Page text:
Kingdoms will fall and seas will boil before a significant portion of the American movie-going audience goes to see a subtitled Iranian film like Asghar Farhadi’s Oscar-nominated A Separation. But shame on critics and film journalists who make it even harder by suggesting that the film is “about Iranian society,” as though its devastating story could only be an anthropological curiosity to us Westerners.
Here’s the thing about truly great storytelling, in any medium: It works first and foremost because it’s human. Tolstoy isn’t just about Russia, or Ibsen just about Norway, any more than Shakespeare is just about England. In A Separation, Farhadi may be writing within Iranian society, but he’s not just writing about Iranian society. Through this one narrative, he manages to tackle sprawling notions of power, class, morality and deception in a way that makes a half-dozen characters resonate as some of the most complex dramatic creations you’ll see on any screen, in any language.
The titular separation takes place in the film’s opening scene, as Nader Lavasani (Peyman Moadi) and his wife, Simin (Leila Hatami), appear before a judge to hear her request for a divorce. No great wrong has been done to Simin, she’s quick to acknowledge; “He is a good, decent person,” Simin says to the judge. But Simin wants to emigrate with their 11-year-old daughter, Termeh (Sarina Farhadi, the director’s daughter), while Nader refuses to leave behind his father (Ali-Asghar Shahbazi), who is in the late stages of Alzheimer’s disease. And when they can come to no resolution, Simin moves out, forcing Nader to hire a caretaker—a devoutly religious, pregnant wife and mother named Razieh (Sareh Bayat)—to watch his father during Nader’s work hours.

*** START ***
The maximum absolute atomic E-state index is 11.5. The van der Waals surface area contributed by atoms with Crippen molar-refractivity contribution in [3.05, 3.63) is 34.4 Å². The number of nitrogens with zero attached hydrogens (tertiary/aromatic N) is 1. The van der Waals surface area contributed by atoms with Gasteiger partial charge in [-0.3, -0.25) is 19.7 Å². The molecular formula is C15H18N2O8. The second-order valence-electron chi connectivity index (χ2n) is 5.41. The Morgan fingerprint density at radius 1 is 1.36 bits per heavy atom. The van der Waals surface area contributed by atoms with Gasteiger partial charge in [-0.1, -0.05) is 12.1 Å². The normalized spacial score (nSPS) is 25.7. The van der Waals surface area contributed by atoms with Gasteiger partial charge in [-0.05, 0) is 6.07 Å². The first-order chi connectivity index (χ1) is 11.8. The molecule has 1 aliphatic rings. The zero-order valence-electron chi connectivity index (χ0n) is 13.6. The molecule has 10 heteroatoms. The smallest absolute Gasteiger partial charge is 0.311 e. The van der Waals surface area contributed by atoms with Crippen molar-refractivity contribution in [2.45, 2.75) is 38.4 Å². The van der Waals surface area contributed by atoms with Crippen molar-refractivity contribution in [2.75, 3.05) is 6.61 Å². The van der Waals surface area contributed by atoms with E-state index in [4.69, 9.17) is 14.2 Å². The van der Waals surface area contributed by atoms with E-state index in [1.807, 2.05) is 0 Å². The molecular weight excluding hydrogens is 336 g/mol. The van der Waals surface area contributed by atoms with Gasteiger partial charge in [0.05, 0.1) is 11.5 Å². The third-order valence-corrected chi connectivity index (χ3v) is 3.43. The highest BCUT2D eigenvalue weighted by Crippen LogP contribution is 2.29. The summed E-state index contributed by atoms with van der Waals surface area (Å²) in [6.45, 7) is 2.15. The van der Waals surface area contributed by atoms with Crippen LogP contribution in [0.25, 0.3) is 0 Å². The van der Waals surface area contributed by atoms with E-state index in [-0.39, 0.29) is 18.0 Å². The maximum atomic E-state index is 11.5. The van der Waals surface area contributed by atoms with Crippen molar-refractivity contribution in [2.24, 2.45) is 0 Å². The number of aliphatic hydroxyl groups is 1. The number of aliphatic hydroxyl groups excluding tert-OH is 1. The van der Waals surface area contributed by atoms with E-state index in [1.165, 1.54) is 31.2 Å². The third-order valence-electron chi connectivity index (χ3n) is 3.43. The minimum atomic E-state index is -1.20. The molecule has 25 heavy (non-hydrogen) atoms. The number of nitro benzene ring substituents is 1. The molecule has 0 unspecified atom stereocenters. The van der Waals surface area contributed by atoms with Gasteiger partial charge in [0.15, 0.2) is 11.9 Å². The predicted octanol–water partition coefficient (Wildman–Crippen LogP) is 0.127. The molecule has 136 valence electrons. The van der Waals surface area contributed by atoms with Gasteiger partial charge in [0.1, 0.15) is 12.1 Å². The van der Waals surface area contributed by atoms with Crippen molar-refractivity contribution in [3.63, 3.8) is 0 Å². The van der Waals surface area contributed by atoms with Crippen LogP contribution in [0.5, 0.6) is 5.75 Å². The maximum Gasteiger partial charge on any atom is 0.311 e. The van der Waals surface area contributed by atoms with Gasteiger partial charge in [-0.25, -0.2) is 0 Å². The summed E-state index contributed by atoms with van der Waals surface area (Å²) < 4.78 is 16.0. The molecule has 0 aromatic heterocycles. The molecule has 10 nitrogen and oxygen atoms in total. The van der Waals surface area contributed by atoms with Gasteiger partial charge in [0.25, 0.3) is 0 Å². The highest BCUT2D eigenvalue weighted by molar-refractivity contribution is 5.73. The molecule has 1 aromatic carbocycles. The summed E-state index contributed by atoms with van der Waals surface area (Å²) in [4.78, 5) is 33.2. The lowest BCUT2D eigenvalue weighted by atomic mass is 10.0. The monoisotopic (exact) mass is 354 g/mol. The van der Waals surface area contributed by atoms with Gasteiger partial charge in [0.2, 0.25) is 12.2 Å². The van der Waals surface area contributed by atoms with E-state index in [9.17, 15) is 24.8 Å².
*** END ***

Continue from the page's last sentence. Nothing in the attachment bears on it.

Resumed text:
It’s a simple setup, but the dynamics that evolve from that scenario are far from simple. Razieh keeps her employment secret from her unemployed husband, Hojjat (Shahab Hosseini), because of the potential social stigma of working in the home of a single man, or possibly shaming Hojjat for his own inability to provide for his family. Legal disputes erupt into threats of violence, while multiple parties withhold crucial pieces of information to serve their own purposes. When Nader disagrees with a translation Termeh’s teacher has provided her for an assignment in Persian, he tells his daughter, “What’s wrong is wrong, no matter who says what”—but A Separation soon becomes a clear challenge to that notion.
Farhadi addresses that subject primarily through the ways A Separation deals with who has power in any given situation, and who doesn’t. We see a justice system that seems to treat those in the upper classes—Nader is a banker—differently than it treats a laborer like Hojjat. Nader and Razieh both tell lies they are convinced are necessary, but Razieh’s religious scruples have those lies weighing more heavily upon her. And the notion of powerlessness erupts with most heartbreaking effect as we watch both Termeh and Somayeh, Razieh’s 4-year-old daughter, become pawns in the tumultuous interactions between their respective parents. It’s one of Farhadi’s most subtly shattering moments when, during a climactic confrontation between the two families, we watch the two girls recognize their common fate through a simple minute of eye contact.
Yet for as many ideas as Farhadi weaves throughout A Separation, there’s never a moment when it feels remotely didactic, or when the characters feel like placeholders for a thesis rather than wonderfully flawed human beings. Moadi’s performance is particularly remarkable, capturing a stubborn man who casually manipulates his daughter—placing on her the responsibility for whether he should make a confession that could land him in jail—even as he convinces himself that his questionable actions are all about devotion to his family. Farhadi treats every one of his characters with the same fundamental absence of judgment, observing how lack of respect manifests itself in myriad ways, both individually and institutionally.
A Separation ends with a scene that seems not to provide closure, waiting for an apparently crucial decision that never comes. But in a suspended moment of tension and lack of resolution, Farhadi conveys so much about someone facing a no-win choice while holding on to a rare moment of power. There’s nothing particularly Iranian about that moment. It’s simply the culmination of the kind of human story that transcends culture—and subtitles.
Peyman Moadi, Leila Hatami, Sareh Bayat